I added a Top 100 List published by the Harvard Bookstore. One might expect a venerable list of the classics with those fluffy modern entertainments that mar so many other lists being relegated to the BC Bookstore. But when you review the list, surprisingly it appears to have more fluff than the average Top 100 list. I believe part of this is because the list is a compilation of favorites, possibly wiggled around a bit by sales data with a decided undergraduate slant. How else do you explain some of the entries?
The first question I had was The Wind-Up Bird Chronicle but since I was one of the few that considered Murakami’s novel severely lacking, I’ll let it stand as a matter of difference of opinion. For the most part we’re rolling along with Virginia Woolf, Vladimir Nabokov, Charlotte Brontë, Dante Alighieri, Homer, Dostoevsky, and all the usual suspects but tucked in between the safe titles are some real clunkers.
Anna Karenina is in the 26th position but A Prayer for Owen Meany is number 20 … John Irving: the world’s most overrated author with his most despicable novel even being included on a list with Tolstoy is an insult. Anna Karenina even is forced to give way for Harry Potter. We may be seeing the end of civilization starting at the Harvard Bookstore.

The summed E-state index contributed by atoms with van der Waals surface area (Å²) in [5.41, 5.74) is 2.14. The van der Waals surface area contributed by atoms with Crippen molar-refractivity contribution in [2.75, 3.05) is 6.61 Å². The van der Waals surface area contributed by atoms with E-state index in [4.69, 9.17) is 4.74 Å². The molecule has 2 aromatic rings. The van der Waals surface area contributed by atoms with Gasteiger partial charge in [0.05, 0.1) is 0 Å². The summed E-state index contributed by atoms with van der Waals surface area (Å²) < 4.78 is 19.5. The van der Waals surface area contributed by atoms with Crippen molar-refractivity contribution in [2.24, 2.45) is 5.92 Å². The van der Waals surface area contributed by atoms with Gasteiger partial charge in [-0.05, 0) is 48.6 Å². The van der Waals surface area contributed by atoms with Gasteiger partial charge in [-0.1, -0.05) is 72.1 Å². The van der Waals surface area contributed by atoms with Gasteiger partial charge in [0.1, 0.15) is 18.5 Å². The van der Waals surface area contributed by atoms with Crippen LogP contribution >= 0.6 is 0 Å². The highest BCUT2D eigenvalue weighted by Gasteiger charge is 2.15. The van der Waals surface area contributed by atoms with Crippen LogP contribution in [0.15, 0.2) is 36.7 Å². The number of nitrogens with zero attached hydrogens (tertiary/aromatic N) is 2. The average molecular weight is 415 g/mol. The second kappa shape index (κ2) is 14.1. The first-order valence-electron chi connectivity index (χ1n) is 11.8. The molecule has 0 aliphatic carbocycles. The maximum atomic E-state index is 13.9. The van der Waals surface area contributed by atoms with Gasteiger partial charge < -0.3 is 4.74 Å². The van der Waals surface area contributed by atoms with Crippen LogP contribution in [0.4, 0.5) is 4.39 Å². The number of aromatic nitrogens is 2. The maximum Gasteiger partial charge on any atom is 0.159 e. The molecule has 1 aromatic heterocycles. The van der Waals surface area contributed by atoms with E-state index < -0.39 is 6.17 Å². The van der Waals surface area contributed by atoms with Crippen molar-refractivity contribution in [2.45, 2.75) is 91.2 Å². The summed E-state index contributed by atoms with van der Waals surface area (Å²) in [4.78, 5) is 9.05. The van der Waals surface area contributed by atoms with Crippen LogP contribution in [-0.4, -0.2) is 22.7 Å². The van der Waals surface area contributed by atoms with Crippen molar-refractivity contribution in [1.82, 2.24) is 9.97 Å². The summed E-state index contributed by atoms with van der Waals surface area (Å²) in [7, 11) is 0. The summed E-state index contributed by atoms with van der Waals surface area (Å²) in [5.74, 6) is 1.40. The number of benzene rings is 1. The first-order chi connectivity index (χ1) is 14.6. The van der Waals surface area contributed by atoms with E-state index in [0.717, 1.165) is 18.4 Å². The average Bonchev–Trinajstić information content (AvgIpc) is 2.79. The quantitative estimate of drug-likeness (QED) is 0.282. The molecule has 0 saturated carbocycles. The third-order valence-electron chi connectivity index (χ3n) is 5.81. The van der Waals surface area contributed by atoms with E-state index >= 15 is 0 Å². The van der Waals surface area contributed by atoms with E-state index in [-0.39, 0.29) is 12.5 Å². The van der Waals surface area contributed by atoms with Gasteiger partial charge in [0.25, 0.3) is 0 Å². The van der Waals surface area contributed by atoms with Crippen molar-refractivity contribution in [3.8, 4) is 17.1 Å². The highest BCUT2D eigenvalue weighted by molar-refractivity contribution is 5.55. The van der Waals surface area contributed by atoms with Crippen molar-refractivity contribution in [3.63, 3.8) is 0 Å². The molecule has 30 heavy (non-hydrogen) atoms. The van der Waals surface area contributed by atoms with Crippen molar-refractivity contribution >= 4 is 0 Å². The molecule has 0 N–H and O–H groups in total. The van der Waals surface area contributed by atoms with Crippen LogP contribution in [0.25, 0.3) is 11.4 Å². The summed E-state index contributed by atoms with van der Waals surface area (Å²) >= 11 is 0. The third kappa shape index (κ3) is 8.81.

There are many titles on this list that do not belong and certainly cannot be considered Top 100 literature: Mountains Beyond Mountains by Tracy Kidder, His Dark Materials by Philip Pullman, The Hitchhiker’s Guide to the Galaxy by Douglas Adams, Housekeeping by Marilynne Robinson, Shadow & Claw by Gene Wolfe, Jayber Crow by Wendell Berry, Little, Big by John Crowley, etc. But then as you scan the list realize that there is no Ulysses, no Remembrance of Past Things, no Man without Qualities, no Brothers Karamozov, … far too many excellent titles missing and certainly not made up for by including Gilead by Marilynne Robinson. The only Shakespeare on the list is Hamlet; where is King Lear or The Tempest?
A sad list for some but others might be interested in the recommendations of the venerable Harvard Bookstore.